How old is this file? The date listed on it (in a hand I no longer recognize as my own) was July 14, 2002.
Positively ancient, in other words.
I’ve already transferred most of the data over to this oh so modern Devil Box. All of the text files made it over, but a few images didn’t make the cut. As that’s my art work, it’s kind of a bummer.
However, most of the art came through fine, and I hope to find another back up disk somewhere in my mountainous.
What I plan to do today is transfer the old texts files over to a word processing program of a slightly more modern bent. I can’t begin to tell you how tired I am of being asked if I want to buy Microsoft Office every time I click on a file. And it’s only happened twice…
Ugh. Not only did I spend hours on something I later found I could do in game, I had RPGMaker crash on me, taking with it some unsaved work.
Right now I’m fiddling with the opening cut-scene. Nothing major, just giving it a bit more life as well as prepping more content. I’m setting a note here so in Future Days I can go back and check what I’ve done.
And I like the idea of the title count matching the day of the month. I’m weird that way.
Hopefully better content tomorrow.
I just found out I wasted an entire day fiddling with something that could be done in game.
I’m going to spend the next hour or so screaming in a corner.
Be back soon.
In fairness, some of this might not be WordPress’ fault.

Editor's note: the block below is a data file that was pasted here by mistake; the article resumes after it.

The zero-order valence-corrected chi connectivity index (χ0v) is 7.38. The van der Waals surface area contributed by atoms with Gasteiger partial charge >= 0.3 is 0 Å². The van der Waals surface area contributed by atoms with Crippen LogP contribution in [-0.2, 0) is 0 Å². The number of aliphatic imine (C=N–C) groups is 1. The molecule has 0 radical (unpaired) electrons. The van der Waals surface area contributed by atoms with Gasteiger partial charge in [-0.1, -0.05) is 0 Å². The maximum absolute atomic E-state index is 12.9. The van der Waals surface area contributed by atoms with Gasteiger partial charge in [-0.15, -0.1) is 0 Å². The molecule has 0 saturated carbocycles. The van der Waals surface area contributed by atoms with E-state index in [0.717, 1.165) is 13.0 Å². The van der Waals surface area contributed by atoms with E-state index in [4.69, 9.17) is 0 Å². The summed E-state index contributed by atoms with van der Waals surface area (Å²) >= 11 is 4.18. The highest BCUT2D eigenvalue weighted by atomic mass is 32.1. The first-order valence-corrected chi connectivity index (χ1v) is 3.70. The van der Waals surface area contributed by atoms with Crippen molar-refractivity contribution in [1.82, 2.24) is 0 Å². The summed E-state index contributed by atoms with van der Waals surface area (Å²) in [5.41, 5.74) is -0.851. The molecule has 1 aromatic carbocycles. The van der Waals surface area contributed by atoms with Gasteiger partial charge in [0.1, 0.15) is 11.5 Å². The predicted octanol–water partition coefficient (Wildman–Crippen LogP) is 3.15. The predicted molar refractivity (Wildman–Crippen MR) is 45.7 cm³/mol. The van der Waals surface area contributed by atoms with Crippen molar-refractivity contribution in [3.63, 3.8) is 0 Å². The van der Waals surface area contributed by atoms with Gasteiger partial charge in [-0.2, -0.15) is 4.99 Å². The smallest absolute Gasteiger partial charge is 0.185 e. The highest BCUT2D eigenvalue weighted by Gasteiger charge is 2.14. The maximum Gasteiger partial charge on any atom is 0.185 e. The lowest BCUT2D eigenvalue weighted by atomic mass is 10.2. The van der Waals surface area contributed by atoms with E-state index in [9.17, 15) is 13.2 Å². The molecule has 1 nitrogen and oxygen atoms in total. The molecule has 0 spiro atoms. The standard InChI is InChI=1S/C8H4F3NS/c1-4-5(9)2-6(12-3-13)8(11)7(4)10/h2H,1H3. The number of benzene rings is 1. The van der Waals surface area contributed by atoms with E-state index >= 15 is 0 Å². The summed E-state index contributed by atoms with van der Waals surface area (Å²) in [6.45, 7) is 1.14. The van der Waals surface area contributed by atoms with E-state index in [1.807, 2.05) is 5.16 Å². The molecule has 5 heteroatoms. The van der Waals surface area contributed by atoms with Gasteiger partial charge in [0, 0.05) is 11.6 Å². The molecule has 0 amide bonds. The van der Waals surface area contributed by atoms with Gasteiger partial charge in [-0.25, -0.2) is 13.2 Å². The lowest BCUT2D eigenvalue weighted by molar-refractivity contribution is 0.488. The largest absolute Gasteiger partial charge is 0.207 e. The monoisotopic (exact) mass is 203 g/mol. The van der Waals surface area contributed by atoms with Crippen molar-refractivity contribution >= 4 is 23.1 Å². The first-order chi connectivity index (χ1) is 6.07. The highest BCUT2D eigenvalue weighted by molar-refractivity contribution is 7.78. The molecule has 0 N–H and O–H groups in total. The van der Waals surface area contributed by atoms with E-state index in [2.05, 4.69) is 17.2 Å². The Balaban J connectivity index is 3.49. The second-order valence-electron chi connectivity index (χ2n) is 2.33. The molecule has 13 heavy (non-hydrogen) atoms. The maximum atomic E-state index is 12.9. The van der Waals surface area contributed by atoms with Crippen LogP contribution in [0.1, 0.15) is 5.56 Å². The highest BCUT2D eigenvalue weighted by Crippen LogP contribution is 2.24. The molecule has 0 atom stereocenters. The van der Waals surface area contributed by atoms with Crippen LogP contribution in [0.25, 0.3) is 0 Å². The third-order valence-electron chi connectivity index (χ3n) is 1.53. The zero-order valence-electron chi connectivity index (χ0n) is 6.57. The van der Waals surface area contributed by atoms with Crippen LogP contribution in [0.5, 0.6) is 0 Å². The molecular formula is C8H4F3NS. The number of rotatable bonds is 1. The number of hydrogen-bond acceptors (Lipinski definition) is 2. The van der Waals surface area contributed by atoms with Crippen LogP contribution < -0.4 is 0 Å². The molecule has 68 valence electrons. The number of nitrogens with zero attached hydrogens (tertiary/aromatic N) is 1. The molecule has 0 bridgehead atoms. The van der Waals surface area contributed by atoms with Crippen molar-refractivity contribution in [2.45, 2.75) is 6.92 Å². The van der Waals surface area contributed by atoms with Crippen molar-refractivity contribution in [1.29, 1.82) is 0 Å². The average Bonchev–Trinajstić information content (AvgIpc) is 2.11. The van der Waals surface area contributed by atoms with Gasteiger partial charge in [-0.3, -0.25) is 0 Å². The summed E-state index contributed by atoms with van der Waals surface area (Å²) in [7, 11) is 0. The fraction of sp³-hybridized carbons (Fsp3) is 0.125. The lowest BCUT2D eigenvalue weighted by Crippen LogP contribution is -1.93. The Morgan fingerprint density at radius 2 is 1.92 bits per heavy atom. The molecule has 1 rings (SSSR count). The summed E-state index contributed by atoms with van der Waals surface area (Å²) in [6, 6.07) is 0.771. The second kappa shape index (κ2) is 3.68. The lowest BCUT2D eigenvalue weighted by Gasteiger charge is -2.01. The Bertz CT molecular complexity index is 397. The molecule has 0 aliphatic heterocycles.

It could be Microsoft Edge.
On several occasions I’ve tried to click something or highlight something and ended up back at the top of the editor. With long posts, this means a lot of scrolling down to get back the where I was. All to click wrong AGAIN and have to do the whole process over again.
On several occasions I’ve left the tab I’m working on to do research (or read something else while contemplating what to say next.) When I return THE ENTIRE FECKING POST IS GONE. Oh, it’s sometimes saved in draft, BUT THAT’S BESIDES THE GOD DAMN POINT, NOW ISN’T IT? Leave my post be, damn it.
Today, though, I’m trying to add a new category to my review blog site. First I’m told I don’t have FECKING PERMISSION TO DO THAT. Which begs the question, IF I DON’T HAVE PERMISSION TO CHANGE MY OWN GOD DAMN SITE, WHO FECKING DOES?
But it gets better! I try altering a subcategory, and I’m told, get this, I’m told I can’t alter it because I already have a subcategory by that name.
Well and good. Except I’ve just spent a half month ADDING DUPLICATE SUBCATEGORIES!
It’s getting to the point people know I’m working with WordPress, BY THE TYPE OF SHOUTS I’M USING!
Hey WordPress! You want me back at Blogger, crapping over you company’s name from here to the end of time, you don’t have to go through all this trouble. just say the word and I’m all over that.
To continue on from the other post, here’s a sample of what I’m talking about.
It works fine on tablet and phone, apparently, but on my computer screen it looks like this. While 2 out of 3 might not seem bad, that one is still God awful. It makes my site look bad.
Don’t get me wrong. This isn’t necessarily a WordPress problem; it could be something the designer did. But I’m sorry, this is inexcusable. You tell me the right size, I do everything right, and the God damn thing does this? Poor form.
I think I’m done with the Lovecraft theme.
So I’ve come up with a GREAT header for the site. Simple awesome. And basic. You don’t get much more basic than this. But whatever.